Traditional attempts at updating the boot information or operating system (OS) firmware residing in a ROM (e.g., a flash ROM) typically lack desirable levels of robustness. For example, traditional approaches running over the firmware (in a product) attempt to obtain an updated flash image and program this image on the target device. However, these traditional approaches do not typically handle error conditions such as power loss, unplugging of power by the user, or other disruptions to the upgrade process that make the product unbootable and often completely disabled. Users typically have to send the target device product back to the factory to replace the flash ROM component. In addition, the traditional update attempts typically consume significant amounts of valuable RAM space.
Local update techniques are another way of traditionally attempting to update boot information. Local update techniques usually involved locally connecting a target device (e.g., computer system) to a second computer system using a serial cable/terminal and upgrading the ROM using a terminal application running on the second computer system. This approach does not provide the advantages of remote upgrading capabilities and does not typically provide enough robustness to handle boot upgrade interruptions. Local upgrade techniques typically require resources to be transported to multiple locations and are more susceptible to maintenance problems.
Thus, what is required is a solution that provides a reliable and robust boot upgrade system and method.
The present invention is a solution that provides a reliable and robust boot upgrade system and method. In one embodiment of the present invention a remote upgrade method facilitates remote robust updating of firmware and boot instructions. In one exemplary implementation, a remote upgrade method utilizes an indication of a pending upgrade to confirm that update boot information is available and does not change the indication until the updated information is successfully downloaded. In one embodiment, a boot process is performed in which a boot update application monitors for an indication of available update information. If there is an indication of available update information an update setup process is engaged in which an upgrade indication variable is set to a value indicating an upgrade is required when an indication of available update information is received and the upgrade indication variable continues to indicate an upgrade is required until an upgrade is successfully completed. An update reboot process is executed utilizing the updated information. In one embodiment of the present invention, the update reboot process enters update mode and retrieves updated information from a central management station. In one exemplary implementation of the present invention, the boot loader routine reads an upgrade indication variable and repeatedly downloads the updated information until the upgrade indication variable indicates there is no pending update download required. The upgrade indication variable is changed to indicate no pending update download is required when a download is verified and authenticated.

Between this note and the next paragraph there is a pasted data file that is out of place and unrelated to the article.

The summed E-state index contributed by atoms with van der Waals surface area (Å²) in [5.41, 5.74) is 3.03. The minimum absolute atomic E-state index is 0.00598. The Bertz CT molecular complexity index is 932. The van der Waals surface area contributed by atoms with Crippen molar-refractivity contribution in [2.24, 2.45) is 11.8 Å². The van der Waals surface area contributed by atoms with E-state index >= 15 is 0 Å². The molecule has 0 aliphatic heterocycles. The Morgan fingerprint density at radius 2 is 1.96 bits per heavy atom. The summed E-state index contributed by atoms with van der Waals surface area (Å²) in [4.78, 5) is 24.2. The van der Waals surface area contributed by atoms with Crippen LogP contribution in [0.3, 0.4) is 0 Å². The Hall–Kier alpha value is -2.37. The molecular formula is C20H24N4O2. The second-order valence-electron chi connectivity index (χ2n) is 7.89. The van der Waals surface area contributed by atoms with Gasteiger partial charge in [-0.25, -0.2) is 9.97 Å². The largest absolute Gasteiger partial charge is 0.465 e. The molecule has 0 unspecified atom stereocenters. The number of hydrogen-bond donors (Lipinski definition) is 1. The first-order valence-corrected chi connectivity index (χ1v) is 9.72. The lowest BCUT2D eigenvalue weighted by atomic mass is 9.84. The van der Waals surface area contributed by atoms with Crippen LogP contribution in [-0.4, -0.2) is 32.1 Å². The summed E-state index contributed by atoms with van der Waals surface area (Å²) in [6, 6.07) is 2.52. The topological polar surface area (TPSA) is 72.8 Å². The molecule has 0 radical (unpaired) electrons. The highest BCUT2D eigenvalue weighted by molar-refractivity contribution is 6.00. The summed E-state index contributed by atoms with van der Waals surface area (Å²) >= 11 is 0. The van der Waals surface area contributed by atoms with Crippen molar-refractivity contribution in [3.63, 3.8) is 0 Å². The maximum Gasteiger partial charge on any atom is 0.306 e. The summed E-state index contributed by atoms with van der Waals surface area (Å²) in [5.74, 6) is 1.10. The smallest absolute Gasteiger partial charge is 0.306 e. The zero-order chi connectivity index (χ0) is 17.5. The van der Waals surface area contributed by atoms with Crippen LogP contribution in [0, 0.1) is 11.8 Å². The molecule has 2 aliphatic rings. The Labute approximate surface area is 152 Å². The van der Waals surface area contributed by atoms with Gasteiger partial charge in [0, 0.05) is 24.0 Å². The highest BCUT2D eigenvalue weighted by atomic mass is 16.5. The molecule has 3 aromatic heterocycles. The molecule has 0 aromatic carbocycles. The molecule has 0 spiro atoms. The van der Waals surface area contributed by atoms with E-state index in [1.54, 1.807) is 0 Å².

Reference will now be made in detail to the preferred embodiments of the invention, a robust remote flash ROM upgrade system and method, examples of which are illustrated in the accompanying drawings. While the invention will be described in conjunction with the preferred embodiments, it will be understood that they are not intended to limit the invention to these embodiments. On the contrary, the invention is intended to cover alternatives, modifications and equivalents, which may be included within the spirit and scope of the invention as defined by the appended claims. Furthermore, in the following detailed description of the present invention, numerous specific details are set forth in order to provide a thorough understanding of the present invention. However, it will be obvious to one ordinarily skilled in the art that the present invention may be practiced without these specific details. In other instances, well known methods, procedures, components, and circuits have not been described in detail as not to unnecessarily obscure aspects of the current invention.